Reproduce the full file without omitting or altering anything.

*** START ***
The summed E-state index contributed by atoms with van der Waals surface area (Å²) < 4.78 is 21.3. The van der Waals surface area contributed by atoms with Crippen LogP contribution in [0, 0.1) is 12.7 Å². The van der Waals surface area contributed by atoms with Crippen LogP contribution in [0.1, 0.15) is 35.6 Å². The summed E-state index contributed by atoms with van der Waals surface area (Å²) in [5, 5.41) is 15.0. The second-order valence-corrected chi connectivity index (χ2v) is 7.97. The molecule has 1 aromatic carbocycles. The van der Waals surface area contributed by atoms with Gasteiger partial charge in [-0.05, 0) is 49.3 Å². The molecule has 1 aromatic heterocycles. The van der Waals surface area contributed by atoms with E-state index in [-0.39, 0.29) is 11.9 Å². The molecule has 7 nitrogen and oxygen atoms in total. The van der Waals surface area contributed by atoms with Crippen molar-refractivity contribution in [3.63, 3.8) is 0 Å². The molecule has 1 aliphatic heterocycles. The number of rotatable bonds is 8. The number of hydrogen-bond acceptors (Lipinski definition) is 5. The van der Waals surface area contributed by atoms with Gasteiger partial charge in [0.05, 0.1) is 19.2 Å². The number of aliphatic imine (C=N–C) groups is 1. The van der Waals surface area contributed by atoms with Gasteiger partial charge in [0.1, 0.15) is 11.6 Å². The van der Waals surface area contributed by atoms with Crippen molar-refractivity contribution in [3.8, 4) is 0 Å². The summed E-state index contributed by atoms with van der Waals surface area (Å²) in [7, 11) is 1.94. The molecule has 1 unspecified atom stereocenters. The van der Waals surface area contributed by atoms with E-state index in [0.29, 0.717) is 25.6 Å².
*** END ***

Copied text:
The summed E-state index contributed by atoms with van der Waals surface area (Å²) < 4.78 is 21.3. The van der Waals surface area contributed by atoms with Crippen LogP contribution in [0, 0.1) is 12.7 Å². The van der Waals surface area contributed by atoms with Crippen LogP contribution in [0.1, 0.15) is 35.6 Å². The summed E-state index contributed by atoms with van der Waals surface area (Å²) in [5, 5.41) is 15.0. The second-order valence-corrected chi connectivity index (χ2v) is 7.97. The molecule has 1 aromatic carbocycles. The van der Waals surface area contributed by atoms with Gasteiger partial charge in [-0.05, 0) is 49.3 Å². The molecule has 1 aromatic heterocycles. The van der Waals surface area contributed by atoms with E-state index in [-0.39, 0.29) is 11.9 Å². The molecule has 7 nitrogen and oxygen atoms in total. The van der Waals surface area contributed by atoms with Crippen molar-refractivity contribution in [3.63, 3.8) is 0 Å². The molecule has 1 aliphatic heterocycles. The number of rotatable bonds is 8. The number of hydrogen-bond acceptors (Lipinski definition) is 5. The van der Waals surface area contributed by atoms with Gasteiger partial charge in [0.05, 0.1) is 19.2 Å². The number of aliphatic imine (C=N–C) groups is 1. The van der Waals surface area contributed by atoms with Gasteiger partial charge in [0.1, 0.15) is 11.6 Å². The van der Waals surface area contributed by atoms with Crippen molar-refractivity contribution in [3.8, 4) is 0 Å². The summed E-state index contributed by atoms with van der Waals surface area (Å²) in [7, 11) is 1.94. The molecule has 1 unspecified atom stereocenters. The van der Waals surface area contributed by atoms with E-state index in [0.29, 0.717) is 25.6 Å².